“Our intuition has been right so many times, it doesn’t recognize when it’s wrong,” said Steve Wendel, head of Behavioral Science at Morningstar, Inc. during a discussion on message testing at the Design for Action conference.
Wendel urged attendees to consider not only our message testing results, but also our methods, posing the question, “Why is it that we start with the most complicated tests?”
He offered four sequential tests (and a bonus) for improving message effectiveness:
- Impact/Null Testing — “Does the message make any difference at all?” Test your message in one group and compare it to a group who receives no message at all. This is a classic two-group design.
- “Kitchen Sink” Testing — “Does any part of the message make a difference?” Test a message that is completely different from the original message (i.e., the control). If the message as a whole doesn’t make a difference, it’s unlikely that parts of that message will either.
- Archetype Testing (a.k.a. Concept Testing) — “Which concept resonates best with your audience?” Test key message concepts against each other. Let’s say you’re encouraging your audience to access behavioral health services. You’ve heard from your audience, extracted what you can from existing research, or otherwise have reason to believe that trustworthiness and effectiveness are both factors that influence the behavior. Create and test two messages: one that focuses solely on trustworthiness and another that focuses solely on effectiveness. Take the most effective concept to the next phase.
- The Microscope Test — “Which message differences actually promote behavior change?” We commonly refer to these tests as A/B, A/B/C, or multivariate (testing multiple combinations of message differences). These tests are meant to isolate the effects of message differences to show what specifically works for an audience.
- Machine Test — “Wait, are we implementing our message delivery consistently?” This test, sometimes called an A/A test, entails testing the same message in two different groups. If the groups are significantly different, it may be a sign of inconsistent implementation. Of course, this only works if you randomize the groups.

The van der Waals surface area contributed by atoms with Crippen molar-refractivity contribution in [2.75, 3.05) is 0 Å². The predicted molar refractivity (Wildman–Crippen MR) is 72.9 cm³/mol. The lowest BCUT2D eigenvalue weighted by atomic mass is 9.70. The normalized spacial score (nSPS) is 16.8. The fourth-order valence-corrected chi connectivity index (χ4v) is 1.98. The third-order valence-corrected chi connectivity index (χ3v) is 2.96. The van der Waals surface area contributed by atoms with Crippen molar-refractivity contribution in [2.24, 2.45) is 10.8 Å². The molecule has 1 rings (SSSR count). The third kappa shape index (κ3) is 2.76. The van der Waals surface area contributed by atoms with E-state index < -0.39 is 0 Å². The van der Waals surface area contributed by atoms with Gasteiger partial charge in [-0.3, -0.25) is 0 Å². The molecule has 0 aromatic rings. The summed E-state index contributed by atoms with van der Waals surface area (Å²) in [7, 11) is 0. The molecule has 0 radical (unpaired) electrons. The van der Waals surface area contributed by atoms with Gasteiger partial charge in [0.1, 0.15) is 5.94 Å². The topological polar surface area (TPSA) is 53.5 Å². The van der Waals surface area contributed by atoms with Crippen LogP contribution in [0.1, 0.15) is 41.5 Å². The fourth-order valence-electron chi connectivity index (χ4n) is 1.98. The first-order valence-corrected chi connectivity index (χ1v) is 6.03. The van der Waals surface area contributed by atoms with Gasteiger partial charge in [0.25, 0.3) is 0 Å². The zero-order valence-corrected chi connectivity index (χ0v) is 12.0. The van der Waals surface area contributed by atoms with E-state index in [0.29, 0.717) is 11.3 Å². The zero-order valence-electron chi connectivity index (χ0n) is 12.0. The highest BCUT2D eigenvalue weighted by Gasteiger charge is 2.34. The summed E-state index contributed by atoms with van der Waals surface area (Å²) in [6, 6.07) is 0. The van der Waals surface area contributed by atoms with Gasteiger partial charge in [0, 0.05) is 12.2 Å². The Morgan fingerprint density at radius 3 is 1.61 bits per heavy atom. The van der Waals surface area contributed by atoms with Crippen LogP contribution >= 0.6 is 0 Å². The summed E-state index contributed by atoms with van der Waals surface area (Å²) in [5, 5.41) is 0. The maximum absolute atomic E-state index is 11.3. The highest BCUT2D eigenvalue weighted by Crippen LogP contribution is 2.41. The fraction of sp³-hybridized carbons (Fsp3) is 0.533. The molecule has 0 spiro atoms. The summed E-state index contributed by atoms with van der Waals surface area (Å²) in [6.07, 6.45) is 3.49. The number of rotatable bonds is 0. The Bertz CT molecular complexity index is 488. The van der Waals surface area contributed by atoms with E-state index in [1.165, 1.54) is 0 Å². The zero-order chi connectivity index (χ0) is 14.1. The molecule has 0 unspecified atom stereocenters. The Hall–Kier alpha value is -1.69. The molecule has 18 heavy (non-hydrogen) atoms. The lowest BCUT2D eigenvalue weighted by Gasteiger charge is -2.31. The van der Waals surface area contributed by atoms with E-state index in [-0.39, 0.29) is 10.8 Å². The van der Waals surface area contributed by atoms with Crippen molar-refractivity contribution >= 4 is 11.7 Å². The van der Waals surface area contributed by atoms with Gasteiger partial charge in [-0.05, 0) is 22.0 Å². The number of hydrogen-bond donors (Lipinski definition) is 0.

Does this sound like a lot of work? Well, it can be if you don’t know what questions to ask. So remember these key rules to ensure the research process produces meaningful, actionable results.
- Put your audience before your intuition. Let your audience speak to you through the data to ensure you’re meeting their needs.
- Only answer questions that further your learning. If a test won’t produce additional insights into your overarching research question, don’t do it.
- Randomize when possible. Randomization is the practice of using chance (flip a coin, random number generation, etc.) to determine which message each audience member will receive. This practice leads to more valid information and allows non-statisticians to make sense of data.
Finally, the golden rule of research: Remain humble enough to recognize your intuition isn’t always right.
I’m reminded of the old adage, “The only constant in the world is change.” Draw on your past experiences to guide you in developing research questions, while remembering that context is everything. The only way to know if your message matters to your unique audience in a specific situation is to test it.
That’s behavioral science we can all get behind.